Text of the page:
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If I had a little money...
At the Monza GP in 2016, the paddock was alive with rumors that the Formula One Group, the company that exploits (and I use the word deliberately) the commercial rights of the sport, had been sold to Liberty Media. It was, when the details finally emerged, a convoluted deal that values the company at US$8bn. Valuation is an odd thing, but something is worth what someone is willing to pay for it and Liberty agreed to this deal because it gave them what they wanted. The other Formula One Group shareholders tagged along, because they had no choice.
The deal, once completed, will give the current shareholders US$1.1bn in cash, plus 138 million newly issued shares in Liberty Media, worth in the region of US$3bn, plus some “exchangeable debt instruments” – which are basically debt-for equity swaps that amount to US$351m. The overall deal is odd in that it will leave the buyers with much of the US$4.1bn debt that has been built up by the firm, secured on the future revenues of the sport. The deal should be completed early next year and after around six months, the current shareholders will be allowed to sell their shares in Liberty, which by then will have changed its name to become the Formula One Group.
Nobody in Formula 1 will be sad to see the back of CVC Capital Partners. Liberty is a much better bet – it sees the sport as a business that can be improved, rather than as a cash cow to be milked, and believes that more money can be made from F1 by expanding and investing. Formula 1 does underperform when it comes to the sale of TV rights. The pay-TV deals of recent years may have increased revenues, but they have dropped the audience and that has had other impacts on the sport. With different strategies for TV sales, including digital streaming to mobile devices, and cheaper pay-TV, Liberty could do a better job, not least because Bernie Ecclestone has never been very successful when it comes to the USA. This is clearly a target market and Liberty will no doubt be looking to find ways to host three or more races in the USA in the years ahead. If this involves dropping some of F1’s lucrative but dubious events, then they must be prepared to do it.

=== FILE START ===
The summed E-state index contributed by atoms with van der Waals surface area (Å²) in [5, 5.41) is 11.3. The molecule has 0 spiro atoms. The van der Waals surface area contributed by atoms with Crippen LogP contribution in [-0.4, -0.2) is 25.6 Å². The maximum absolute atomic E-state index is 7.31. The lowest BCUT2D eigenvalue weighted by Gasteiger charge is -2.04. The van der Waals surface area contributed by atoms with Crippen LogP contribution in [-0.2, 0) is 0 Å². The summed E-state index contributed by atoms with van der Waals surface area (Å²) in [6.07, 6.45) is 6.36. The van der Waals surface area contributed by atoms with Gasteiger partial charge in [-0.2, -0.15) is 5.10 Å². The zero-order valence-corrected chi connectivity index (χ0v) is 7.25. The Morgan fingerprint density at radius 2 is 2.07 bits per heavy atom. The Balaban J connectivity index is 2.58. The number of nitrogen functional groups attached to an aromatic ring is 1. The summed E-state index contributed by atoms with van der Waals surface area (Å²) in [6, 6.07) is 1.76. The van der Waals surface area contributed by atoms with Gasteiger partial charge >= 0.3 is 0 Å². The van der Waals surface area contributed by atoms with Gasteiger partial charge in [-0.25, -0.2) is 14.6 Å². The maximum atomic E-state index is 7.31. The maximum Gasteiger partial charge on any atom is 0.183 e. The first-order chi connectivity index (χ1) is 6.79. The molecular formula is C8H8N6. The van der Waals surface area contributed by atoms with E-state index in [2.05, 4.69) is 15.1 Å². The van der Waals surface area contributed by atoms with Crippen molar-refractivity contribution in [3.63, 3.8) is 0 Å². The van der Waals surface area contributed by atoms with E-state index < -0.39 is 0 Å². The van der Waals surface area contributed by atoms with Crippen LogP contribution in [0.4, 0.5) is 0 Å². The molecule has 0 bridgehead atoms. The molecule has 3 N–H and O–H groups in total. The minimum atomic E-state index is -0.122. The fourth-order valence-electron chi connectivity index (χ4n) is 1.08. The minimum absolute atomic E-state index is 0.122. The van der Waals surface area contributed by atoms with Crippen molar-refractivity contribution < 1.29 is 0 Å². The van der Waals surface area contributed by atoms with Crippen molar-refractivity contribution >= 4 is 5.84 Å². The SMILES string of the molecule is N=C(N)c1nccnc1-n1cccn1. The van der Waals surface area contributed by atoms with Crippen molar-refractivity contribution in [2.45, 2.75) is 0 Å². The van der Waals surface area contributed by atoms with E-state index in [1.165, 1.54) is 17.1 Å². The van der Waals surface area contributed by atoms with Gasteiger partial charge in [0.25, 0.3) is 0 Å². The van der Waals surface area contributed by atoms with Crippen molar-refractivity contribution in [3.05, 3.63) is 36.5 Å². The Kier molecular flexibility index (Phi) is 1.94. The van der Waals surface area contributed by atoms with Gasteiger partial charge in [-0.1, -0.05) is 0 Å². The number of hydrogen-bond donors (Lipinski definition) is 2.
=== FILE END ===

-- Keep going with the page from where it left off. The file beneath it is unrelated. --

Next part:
A change in management (and style) may also help to boost the F1 sponsorship market because there are many companies who ought to be advertising but are not doing so, preferring to be seen doing business with more transparent and corporate businesses. Big corporations are more likely to spend money with a NASDAQ-traded entity, than with a company incorporated in Jersey, with shareholders that cannot easily be traced. Governments will also do business with sports if they feel the events will give them a return on the investment without any downside or bad publicity. F1 has a bit of a bad boy reputation and with Liberty in charge that will change. It may take some time, but F1 seems to be looking at a future as a NASDAQ-listed entity. It will be interesting to see how that works out as the business has thrived on secrecy.
Liberty Media owns interests in a broad range of communications, media, and entertainment businesses attributed to three tracking stock groups: the Liberty SiriusXM Group; the Liberty Braves Group; and the Liberty Media Group, which includes a share of the Live Nation music business. One can see F1 getting a major presence on Sirius internet radio and developing more music-F1 events. One might even imagine an F1 event in the vicinity of the Braves’ stadium in Atlanta. Expanding the F1 calendar is not going to be easy, given that teams would need to expand dramatically to have overlapping staff, and it is probably a better idea to refocus the calendar, weeding out events that do not really fit the F1 ethos (there are several) and rearranging the calendar to make more sense. Similarly, there is room for development in the world of corporate hospitality and merchandising, which is massively under-developed at the moment. All things considered, there is reason to be cheerful about the future.
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